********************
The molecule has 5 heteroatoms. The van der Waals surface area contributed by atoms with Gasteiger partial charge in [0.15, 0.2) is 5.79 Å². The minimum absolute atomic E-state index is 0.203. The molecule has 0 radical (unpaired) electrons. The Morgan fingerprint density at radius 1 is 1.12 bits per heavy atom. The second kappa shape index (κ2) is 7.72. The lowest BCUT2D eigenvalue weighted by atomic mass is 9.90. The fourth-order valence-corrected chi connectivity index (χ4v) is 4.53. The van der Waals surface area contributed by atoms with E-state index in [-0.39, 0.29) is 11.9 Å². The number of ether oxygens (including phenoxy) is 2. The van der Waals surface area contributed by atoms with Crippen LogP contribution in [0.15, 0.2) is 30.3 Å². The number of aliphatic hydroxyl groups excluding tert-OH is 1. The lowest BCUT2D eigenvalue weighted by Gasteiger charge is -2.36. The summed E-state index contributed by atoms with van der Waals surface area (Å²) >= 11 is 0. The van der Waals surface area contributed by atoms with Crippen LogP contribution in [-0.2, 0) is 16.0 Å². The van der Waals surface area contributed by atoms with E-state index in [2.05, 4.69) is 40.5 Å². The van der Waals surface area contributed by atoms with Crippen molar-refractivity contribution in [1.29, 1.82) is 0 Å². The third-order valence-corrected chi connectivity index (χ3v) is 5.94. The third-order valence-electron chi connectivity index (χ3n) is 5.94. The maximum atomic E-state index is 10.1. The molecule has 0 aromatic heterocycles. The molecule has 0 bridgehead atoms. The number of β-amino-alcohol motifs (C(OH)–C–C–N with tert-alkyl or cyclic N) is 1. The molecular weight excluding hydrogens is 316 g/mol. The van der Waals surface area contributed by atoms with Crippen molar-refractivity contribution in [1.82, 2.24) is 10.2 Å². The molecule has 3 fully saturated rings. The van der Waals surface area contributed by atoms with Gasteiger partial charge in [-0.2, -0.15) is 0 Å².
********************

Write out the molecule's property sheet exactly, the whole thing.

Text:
The molecule has 5 heteroatoms. The van der Waals surface area contributed by atoms with Gasteiger partial charge in [0.15, 0.2) is 5.79 Å². The minimum absolute atomic E-state index is 0.203. The molecule has 0 radical (unpaired) electrons. The Morgan fingerprint density at radius 1 is 1.12 bits per heavy atom. The second kappa shape index (κ2) is 7.72. The lowest BCUT2D eigenvalue weighted by atomic mass is 9.90. The fourth-order valence-corrected chi connectivity index (χ4v) is 4.53. The van der Waals surface area contributed by atoms with E-state index in [-0.39, 0.29) is 11.9 Å². The number of ether oxygens (including phenoxy) is 2. The van der Waals surface area contributed by atoms with Crippen LogP contribution in [0.15, 0.2) is 30.3 Å². The number of aliphatic hydroxyl groups excluding tert-OH is 1. The lowest BCUT2D eigenvalue weighted by Gasteiger charge is -2.36. The summed E-state index contributed by atoms with van der Waals surface area (Å²) >= 11 is 0. The van der Waals surface area contributed by atoms with Crippen LogP contribution in [-0.2, 0) is 16.0 Å². The van der Waals surface area contributed by atoms with E-state index in [2.05, 4.69) is 40.5 Å². The van der Waals surface area contributed by atoms with Crippen molar-refractivity contribution in [1.29, 1.82) is 0 Å². The third-order valence-corrected chi connectivity index (χ3v) is 5.94. The third-order valence-electron chi connectivity index (χ3n) is 5.94. The maximum atomic E-state index is 10.1. The molecule has 0 aromatic heterocycles. The molecule has 0 bridgehead atoms. The number of β-amino-alcohol motifs (C(OH)–C–C–N with tert-alkyl or cyclic N) is 1. The molecular weight excluding hydrogens is 316 g/mol. The van der Waals surface area contributed by atoms with Crippen molar-refractivity contribution in [1.82, 2.24) is 10.2 Å². The molecule has 3 fully saturated rings. The van der Waals surface area contributed by atoms with Gasteiger partial charge in [-0.2, -0.15) is 0 Å².